Authentic Styling From A Long-Ago Era
Royal Enfield brings old-school, British charm to the American market like no other builder in the world, and the Bullet 500 EFI is no exception. A genuinely dated design, not just another retro/tribute machine, it packs a 27-horsepower thumper in with all that antique appeal. Classic charm and a 499 cc fuel-injected engine make the Bullet a modern blast-from-the-past in the best possible way.
ROYAL ENFIELD BULLET 500 EFI DESIGN
The “Royal Enfield” marque started out in 1890 as a British manufacturer, and through time started assembling units in India before going defunct in 1970 back home in Mother England. Since then, the factory in India began to actually manufacture the parts to build the machines inherited from the Brits, and it has recently designed its first in-house engine and bike with its “Himalayan” model, but that’s a subject for another day.
While the Bullet name has been in play since 1931, the overall looks of the current model seems to channel the ’50s or ’60s with its overall panache. This starts bright and early with a strut front fender over a good, old-fashioned laced rim. Really, it’s only the hydraulic brake disc that gives it away as a modern machine in this area. Rwu front forks come with monochrome fork covers that cover the inner-fork tube in its entirety from the fork cap down past the top of the sliders. A monochrome headlight can sits nestled in the tripletree with a chrome bezel and visor to dress it up, and that bit of bling ties in nicely with the bullet turn-signal housings.
Moving aft, we come to the very dated-looking, 3.83-gallon fuel tank complete with badging and pinstripes. A two-up seat gives the Bullet a more modern look than it would have with the sprung solo seat used on other models, and it comes with a blackout oh-shit handle so the passenger has something to hang on to other than the pilot, or maybe as a hardpoint to which you can strap a jacket or some other light cargo.
Matching chrome-bullet housings contain the rear turn signals with a huge, decidedly uncool-looking blackout tail light housing to finish out the lights on the rear fender. Yeah, not a fan of that detail, but it’s definitely not a deal breaker by any means. Like the fuel tank, the triangular side covers come badged and striped for more classic appeal and some continuity of design to tie everything together. Naturally, the engine just finishes the look with a final dose of British-ness to close the deal.
ROYAL ENFIELD BULLET 500 EFI CHASSIS
Steel tubing makes up the single-downtube frame, and the assembly relies on the engine as a stressed member to complete the assembly while lightening things up to make the 412-pound curb weight. The factory doesn’t mess around with any kind of cutesy setup at the swingarm, but instead runs a twin-side, tubular yoke to articulate the rear wheel with a pair of coil-over shocks to support the rear of the bike and dampen the motion. Beyond the adjustable preload in back, the suspension components are pure vanilla, and ride quality is about what you would expect; sufficient at best. Suspension travel clocks in at 5.11-inches up front with 3.14 inches of travel at the axle in back.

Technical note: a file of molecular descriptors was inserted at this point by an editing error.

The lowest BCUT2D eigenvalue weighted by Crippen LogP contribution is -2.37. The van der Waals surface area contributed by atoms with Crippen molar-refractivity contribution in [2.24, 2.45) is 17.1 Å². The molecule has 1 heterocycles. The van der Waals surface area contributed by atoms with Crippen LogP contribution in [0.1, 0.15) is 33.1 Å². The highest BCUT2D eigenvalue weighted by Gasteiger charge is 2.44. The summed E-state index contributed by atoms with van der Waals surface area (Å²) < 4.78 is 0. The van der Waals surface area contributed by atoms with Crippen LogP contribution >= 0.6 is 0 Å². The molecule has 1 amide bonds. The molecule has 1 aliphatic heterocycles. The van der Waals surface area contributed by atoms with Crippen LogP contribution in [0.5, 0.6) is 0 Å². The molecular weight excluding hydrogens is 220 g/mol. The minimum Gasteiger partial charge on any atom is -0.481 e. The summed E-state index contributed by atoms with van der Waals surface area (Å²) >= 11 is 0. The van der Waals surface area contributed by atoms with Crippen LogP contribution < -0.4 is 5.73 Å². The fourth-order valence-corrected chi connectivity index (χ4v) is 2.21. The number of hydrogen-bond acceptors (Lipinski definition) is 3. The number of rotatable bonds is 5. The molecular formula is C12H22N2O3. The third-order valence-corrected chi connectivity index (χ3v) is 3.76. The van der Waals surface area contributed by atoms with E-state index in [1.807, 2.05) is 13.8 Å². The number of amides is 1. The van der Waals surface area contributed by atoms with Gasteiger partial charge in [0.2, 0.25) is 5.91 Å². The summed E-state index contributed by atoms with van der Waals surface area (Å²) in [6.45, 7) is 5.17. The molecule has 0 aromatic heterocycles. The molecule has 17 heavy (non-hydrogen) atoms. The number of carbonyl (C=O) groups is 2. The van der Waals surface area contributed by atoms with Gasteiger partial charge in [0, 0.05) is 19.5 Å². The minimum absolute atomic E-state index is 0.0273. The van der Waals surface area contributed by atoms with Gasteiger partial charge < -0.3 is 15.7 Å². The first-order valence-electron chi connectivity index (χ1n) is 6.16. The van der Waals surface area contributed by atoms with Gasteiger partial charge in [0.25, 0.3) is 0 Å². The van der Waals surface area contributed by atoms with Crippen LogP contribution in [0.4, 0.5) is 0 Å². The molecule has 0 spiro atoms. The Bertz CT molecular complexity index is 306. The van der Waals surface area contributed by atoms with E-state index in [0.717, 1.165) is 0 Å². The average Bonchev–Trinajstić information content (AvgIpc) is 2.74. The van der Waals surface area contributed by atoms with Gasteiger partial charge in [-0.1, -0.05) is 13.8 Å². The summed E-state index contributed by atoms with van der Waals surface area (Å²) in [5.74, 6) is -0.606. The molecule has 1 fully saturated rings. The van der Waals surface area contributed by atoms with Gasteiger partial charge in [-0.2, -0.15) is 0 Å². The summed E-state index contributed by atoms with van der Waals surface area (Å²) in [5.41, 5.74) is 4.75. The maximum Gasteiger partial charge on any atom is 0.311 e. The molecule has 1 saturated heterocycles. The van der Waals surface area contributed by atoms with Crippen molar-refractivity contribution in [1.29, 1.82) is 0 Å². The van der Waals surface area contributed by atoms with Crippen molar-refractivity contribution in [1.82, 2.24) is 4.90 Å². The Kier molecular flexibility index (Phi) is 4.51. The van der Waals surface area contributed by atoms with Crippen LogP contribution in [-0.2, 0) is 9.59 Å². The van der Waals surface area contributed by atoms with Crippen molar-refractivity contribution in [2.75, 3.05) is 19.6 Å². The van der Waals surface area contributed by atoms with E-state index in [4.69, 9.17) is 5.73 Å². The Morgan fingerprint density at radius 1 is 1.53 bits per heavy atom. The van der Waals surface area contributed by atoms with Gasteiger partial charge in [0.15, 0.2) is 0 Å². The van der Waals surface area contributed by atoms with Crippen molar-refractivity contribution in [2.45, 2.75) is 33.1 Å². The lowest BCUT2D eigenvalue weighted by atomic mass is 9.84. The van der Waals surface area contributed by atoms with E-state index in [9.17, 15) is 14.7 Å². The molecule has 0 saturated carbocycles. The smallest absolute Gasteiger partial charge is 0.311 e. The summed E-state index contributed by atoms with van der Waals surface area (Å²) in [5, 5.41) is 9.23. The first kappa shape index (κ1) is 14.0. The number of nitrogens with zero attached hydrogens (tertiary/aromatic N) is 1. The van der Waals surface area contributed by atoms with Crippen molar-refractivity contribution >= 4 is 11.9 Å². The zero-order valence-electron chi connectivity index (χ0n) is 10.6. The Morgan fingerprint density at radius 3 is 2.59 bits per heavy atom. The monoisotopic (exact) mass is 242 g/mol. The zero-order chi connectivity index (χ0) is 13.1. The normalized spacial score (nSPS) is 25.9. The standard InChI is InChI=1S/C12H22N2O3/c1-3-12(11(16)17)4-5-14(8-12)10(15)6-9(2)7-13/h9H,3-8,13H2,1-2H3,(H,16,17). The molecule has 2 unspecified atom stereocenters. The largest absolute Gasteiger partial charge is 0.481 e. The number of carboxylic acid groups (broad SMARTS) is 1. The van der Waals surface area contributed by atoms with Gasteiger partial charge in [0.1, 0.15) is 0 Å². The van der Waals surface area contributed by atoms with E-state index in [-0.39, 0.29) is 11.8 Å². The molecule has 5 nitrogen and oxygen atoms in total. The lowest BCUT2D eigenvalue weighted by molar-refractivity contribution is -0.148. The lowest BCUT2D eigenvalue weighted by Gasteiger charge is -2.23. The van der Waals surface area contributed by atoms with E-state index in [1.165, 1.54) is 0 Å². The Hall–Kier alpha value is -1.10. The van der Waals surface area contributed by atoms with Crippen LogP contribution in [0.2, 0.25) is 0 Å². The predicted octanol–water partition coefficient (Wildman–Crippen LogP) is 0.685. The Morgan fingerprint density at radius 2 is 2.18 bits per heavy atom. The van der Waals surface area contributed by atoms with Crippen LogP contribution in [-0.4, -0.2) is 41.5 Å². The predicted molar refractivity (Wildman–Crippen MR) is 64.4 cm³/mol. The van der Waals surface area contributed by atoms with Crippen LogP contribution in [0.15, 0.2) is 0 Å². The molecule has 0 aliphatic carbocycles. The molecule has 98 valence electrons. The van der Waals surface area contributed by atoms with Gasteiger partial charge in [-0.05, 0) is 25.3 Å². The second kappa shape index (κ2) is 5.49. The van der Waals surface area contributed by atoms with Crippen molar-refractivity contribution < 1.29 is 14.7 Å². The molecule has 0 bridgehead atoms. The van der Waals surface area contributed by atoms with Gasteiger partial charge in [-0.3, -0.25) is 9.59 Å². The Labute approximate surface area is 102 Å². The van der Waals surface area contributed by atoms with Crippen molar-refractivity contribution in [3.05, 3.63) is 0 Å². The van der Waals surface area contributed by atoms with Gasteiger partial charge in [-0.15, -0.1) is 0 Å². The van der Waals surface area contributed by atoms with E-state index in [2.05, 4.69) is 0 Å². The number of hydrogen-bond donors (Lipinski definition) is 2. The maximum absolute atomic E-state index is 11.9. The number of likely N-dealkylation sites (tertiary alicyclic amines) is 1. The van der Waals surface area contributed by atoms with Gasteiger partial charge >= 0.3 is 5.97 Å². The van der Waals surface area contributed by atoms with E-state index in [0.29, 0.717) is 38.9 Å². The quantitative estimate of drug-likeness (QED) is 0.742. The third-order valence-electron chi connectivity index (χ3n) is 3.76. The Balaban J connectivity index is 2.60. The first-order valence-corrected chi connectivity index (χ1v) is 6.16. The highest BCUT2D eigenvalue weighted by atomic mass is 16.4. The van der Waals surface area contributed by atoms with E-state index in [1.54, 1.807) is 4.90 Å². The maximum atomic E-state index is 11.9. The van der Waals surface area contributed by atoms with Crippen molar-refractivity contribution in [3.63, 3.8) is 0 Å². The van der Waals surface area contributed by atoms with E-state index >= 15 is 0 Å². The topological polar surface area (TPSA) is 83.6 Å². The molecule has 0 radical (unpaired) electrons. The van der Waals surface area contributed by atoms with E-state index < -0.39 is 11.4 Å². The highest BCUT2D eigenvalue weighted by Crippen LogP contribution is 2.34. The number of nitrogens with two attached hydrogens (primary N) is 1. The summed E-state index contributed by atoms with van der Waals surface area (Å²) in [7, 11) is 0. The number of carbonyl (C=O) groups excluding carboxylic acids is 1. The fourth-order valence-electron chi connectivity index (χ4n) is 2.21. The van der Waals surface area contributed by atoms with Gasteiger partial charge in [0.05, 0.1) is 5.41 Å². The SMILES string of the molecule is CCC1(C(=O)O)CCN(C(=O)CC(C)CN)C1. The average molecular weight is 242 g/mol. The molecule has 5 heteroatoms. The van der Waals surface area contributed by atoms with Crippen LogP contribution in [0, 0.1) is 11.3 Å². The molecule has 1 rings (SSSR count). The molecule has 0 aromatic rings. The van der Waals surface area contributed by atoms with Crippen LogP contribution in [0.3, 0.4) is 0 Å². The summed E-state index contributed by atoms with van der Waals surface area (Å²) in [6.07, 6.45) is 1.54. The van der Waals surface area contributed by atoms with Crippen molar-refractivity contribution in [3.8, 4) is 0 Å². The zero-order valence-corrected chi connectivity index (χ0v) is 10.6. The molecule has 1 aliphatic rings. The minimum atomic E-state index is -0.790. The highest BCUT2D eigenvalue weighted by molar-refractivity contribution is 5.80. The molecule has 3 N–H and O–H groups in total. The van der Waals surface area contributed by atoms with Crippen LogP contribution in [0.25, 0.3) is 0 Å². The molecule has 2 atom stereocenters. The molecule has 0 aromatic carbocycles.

A 280 mm front disc and twin-pot caliper slows the front wheel, but the rear wheel comes with a quaint little 153 mm drum for middling stopping power. The saddle rides at 32.5 inches off the ground — tiptoe country for shorter riders — and a set of 19-inch hoops finish off the rolling chassis. Overall, the bones give us a compact, 54-inch wheelbase with five inches of ground clearance.
ROYAL ENFIELD BULLET 500 EFI DRIVETRAIN
Even more charming than the looks of the rest of the bike is the little gem of an engine. It carries that British charm in spades, and reminds me very much of the mid-century plants we saw from other Brit manufacturers. The air-cooled thumper comes laid out in a longstroke configuration with an 84 mm bore and 90 mm stroke that gives it its 499 cc displacement. Compression is dead low at only 8.5-to-1, so you can probably get away with the cheap pump gas without suffering any pre-ignition/detonation/dieseling, which is a rare thing on modern street bikes.
As dated as the engine itself may be, it isn’t all stone-age stuff, not quite anyway. The mill utilizes a Keihin electronic fuel injection system to meter the induction, no doubt to help it meet ever-increasing emissions standards and bring performance up a bit. Indeed, it does seem to make the engine behave a bit better than the old carbureted models with slightly faster acceleration, but it still takes a leisurely 12-seconds or so to spool up to 60 mph from a standing start.
And yeah, it’s a thumper, so vibration is definitely outside most people’s comfort zone at highway speeds, but it is tolerable nearer the bottom-end of the spectrum. Grunt output maxes out at four grand with 30 pounds of grunt and 27 ponies that come on fully at 5,250 rpm, but that doesn’t tell the whole story; the mill is so torquey, it has something to give if you roll on at any point in the bottom end, no need to wind it up till your teeth rattle. “A tractor” you say? Maybe, but some of us like riding tractors, after all.
A standard wet clutch couples engine power to the five-speed transmission that comes with a kick-starter to backup the electric one if you need an emergency start, or to just look cool whilst kicking the old girl into life. The 87 mph top speed means it is capable of keeping up with any and all legal traffic, but not without a few issues. Of course, that top speed is in dispute. Dealers say 70 is the top speed, but owners report no more than 75 mph downhill with a good tailwind. I have, however, seen video evidence of 83 mph according to the speedometer, which can be up to 10 percent off that high on the dial. Take it for what it’s worth. Ride before you buy and see if it goes fast enough for you.